(8), whereas the more “radical” form “sola” is
compatible with (9) and (4). (5) is also a “radical”
form, and (3) is somewhat intermediate. Clear-cut
distinctions are hard to make, however, and corpus
studies should be used as the empirical basis for
describing these patterns (cf. the remarks below).
Such facts are familiar to most Norwegians, but
they are rarely made explicit so that stylistic consistence can be formalized. A lexicon like NORKOMPLEKS will make it easier to establish
norms by inspecting the sets of co-occuring pairs
or triples of declination codes in the lexicon. When
such pairs or triples are found, they can either be
“weighted” or inspected manually, or they can be
validated on the basis of tagged corpora. But since
the amount of tagged corpora of Norwegian is
limited, manual “prescription” is the only option.
When tagged corpora are available various norms
can be deduced on the basis of selected text material. An algorithm based on the following general
principles will be implemented and tested, and
some initial results will be presented in the talk
(the tests will be applied to a few of the available
tagged texts):
i. Compute the set of code pairs, triples and
quadruples (quintuples have not been identified yet)
ii. For each tagged word in a corpus, decide
whether the stem (dictionary entry) contains a
code in the set of code pairs, triples or quadruples.
iii. If so, count the code(s) which is (are) compatible with the surface form.
The code in a pair, triple or quadruple which is
observed most frequently will be selected, thereby
formally characterizing the morphological stylistic flavour of the corpus. Such results are interesting when it comes to the development of spelling correction systems for a “liberal” language
like Norwegian because the spelling corrector will
be able to detect inconsistent forms that do not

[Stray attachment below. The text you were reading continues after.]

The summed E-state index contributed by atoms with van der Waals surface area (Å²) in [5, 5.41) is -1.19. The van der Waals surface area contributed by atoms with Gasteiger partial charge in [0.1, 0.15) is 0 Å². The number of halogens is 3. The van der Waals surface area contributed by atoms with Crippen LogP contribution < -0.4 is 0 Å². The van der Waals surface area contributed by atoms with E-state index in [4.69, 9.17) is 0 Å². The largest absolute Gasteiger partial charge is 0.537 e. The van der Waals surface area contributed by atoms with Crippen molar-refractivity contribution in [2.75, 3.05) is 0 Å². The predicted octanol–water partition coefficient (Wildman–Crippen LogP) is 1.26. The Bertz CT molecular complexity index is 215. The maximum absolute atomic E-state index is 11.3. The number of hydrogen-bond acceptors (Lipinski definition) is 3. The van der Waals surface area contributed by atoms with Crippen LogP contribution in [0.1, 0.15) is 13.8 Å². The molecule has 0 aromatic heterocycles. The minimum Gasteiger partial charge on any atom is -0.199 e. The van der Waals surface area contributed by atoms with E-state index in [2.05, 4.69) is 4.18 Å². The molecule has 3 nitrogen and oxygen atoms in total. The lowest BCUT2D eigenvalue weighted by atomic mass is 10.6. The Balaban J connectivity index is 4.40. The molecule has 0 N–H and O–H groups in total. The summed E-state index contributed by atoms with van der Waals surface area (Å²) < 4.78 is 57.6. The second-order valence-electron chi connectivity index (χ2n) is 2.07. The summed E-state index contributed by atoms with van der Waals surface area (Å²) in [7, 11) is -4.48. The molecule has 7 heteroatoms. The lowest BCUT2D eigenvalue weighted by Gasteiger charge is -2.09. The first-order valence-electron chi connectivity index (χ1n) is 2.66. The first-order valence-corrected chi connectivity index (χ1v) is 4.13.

conform to some predefined norm (i.e. a user
defined norm or a norm defined by some organization).
2.3 The Syntactic Encoding System
In automatic sentence processing the amount of
structural ambiguity during analysis is a wellknown and pervasive problem (cf. for instance
Hirst 1986), especially when atomic symbols in
grammars are replaced by more structured and
informative entities, i.e. feature structures (see e.g.
Barton There are various techniques which
can be used in order to reduce these problems, for
instance tabular parsing (Early (1970), Kaplan
(1973), Wiren (1992)), combinations of data-driven and hypothesis driven algorithms, lookahead
buffers (Marcus 1980, Nordgård 1993,1995)), and
so on. But it appears to be the case that the amount
of ambiguity can most successfully be reduced
when lexical items are equipped with detailed
information about the local contexts in which they
can appear (here we put aside problems related to
displaced constituents and empty categories). In
this connection another aspect of NORKOMPLEKS is interesting because this lexicon contains quite a lot of syntactic information associated
with each verb. An example was given above, cf.
(7). The classifications used in NORLEX (and
NORKOMPLEKS) are given in (10):
trans Transitive verb
intrans Intransitive verb
trans1 Special intransitive verb
intrans1 Ergative verb
intrans2 Verb with no thematic roles
seg Reflexive verb
pp[(på)] PP-complement; head = på
seg,np Reflexive verb + np
seg,pp[(med)] Reflexive verb + pp
np,part([bort,vekk]) Particle + np
s([at]) Sentential Complement
s([å]) Infinitival Complement
np,s([å]) np + Infinitival Complement
np,s([at]) np + Sentential Complement
vp VP-komplement
part[over] Particle
part([mot]),s([å]) Particle + Infinitival Complement
np,part([mot]),s([å]) : np +
Infinitival + inf.kompl
Observe that the classifications are surface oriented. Their interpretation in some syntactic or semantic theory is a different issue.
A truly novel contribution of the lexicon is the
classification of matrix verbs, i.e. verbs which take
sentential complements, infinitivals included.
This type of information is absent in most electronic dictionaries, but it is very important in natural